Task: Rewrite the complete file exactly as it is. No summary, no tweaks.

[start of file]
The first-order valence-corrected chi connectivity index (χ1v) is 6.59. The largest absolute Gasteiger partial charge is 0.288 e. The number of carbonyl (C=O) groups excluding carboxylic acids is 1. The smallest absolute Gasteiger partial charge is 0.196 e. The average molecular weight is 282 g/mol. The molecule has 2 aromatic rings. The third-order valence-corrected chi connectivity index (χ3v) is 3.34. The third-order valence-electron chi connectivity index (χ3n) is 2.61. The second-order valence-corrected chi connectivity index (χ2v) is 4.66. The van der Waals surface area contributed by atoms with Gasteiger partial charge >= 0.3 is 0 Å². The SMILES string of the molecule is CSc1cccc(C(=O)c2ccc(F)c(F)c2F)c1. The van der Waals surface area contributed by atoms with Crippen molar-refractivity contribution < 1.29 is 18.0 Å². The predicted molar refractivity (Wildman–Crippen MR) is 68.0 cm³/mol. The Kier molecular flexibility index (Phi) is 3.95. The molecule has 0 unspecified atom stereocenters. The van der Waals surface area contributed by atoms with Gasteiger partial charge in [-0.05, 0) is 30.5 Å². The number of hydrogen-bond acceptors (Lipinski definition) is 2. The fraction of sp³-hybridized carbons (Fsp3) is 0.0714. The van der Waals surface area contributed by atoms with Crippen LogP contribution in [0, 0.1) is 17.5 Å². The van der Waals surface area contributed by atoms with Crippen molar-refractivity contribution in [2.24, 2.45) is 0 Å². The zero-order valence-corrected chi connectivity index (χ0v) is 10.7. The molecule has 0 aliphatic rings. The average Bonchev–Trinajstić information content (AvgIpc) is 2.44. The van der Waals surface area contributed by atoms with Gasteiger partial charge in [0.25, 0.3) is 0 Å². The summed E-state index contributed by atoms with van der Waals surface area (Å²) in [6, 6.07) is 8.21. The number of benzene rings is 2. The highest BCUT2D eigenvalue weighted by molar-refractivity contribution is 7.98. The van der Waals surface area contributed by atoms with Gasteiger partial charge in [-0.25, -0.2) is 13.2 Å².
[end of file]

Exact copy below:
The first-order valence-corrected chi connectivity index (χ1v) is 6.59. The largest absolute Gasteiger partial charge is 0.288 e. The number of carbonyl (C=O) groups excluding carboxylic acids is 1. The smallest absolute Gasteiger partial charge is 0.196 e. The average molecular weight is 282 g/mol. The molecule has 2 aromatic rings. The third-order valence-corrected chi connectivity index (χ3v) is 3.34. The third-order valence-electron chi connectivity index (χ3n) is 2.61. The second-order valence-corrected chi connectivity index (χ2v) is 4.66. The van der Waals surface area contributed by atoms with Gasteiger partial charge >= 0.3 is 0 Å². The SMILES string of the molecule is CSc1cccc(C(=O)c2ccc(F)c(F)c2F)c1. The van der Waals surface area contributed by atoms with Crippen molar-refractivity contribution < 1.29 is 18.0 Å². The predicted molar refractivity (Wildman–Crippen MR) is 68.0 cm³/mol. The Kier molecular flexibility index (Phi) is 3.95. The molecule has 0 unspecified atom stereocenters. The van der Waals surface area contributed by atoms with Gasteiger partial charge in [-0.05, 0) is 30.5 Å². The number of hydrogen-bond acceptors (Lipinski definition) is 2. The fraction of sp³-hybridized carbons (Fsp3) is 0.0714. The van der Waals surface area contributed by atoms with Crippen LogP contribution in [0, 0.1) is 17.5 Å². The van der Waals surface area contributed by atoms with Crippen molar-refractivity contribution in [2.24, 2.45) is 0 Å². The zero-order valence-corrected chi connectivity index (χ0v) is 10.7. The molecule has 0 aliphatic rings. The average Bonchev–Trinajstić information content (AvgIpc) is 2.44. The van der Waals surface area contributed by atoms with Gasteiger partial charge in [0.25, 0.3) is 0 Å². The summed E-state index contributed by atoms with van der Waals surface area (Å²) in [6, 6.07) is 8.21. The number of benzene rings is 2. The highest BCUT2D eigenvalue weighted by molar-refractivity contribution is 7.98. The van der Waals surface area contributed by atoms with Gasteiger partial charge in [-0.25, -0.2) is 13.2 Å².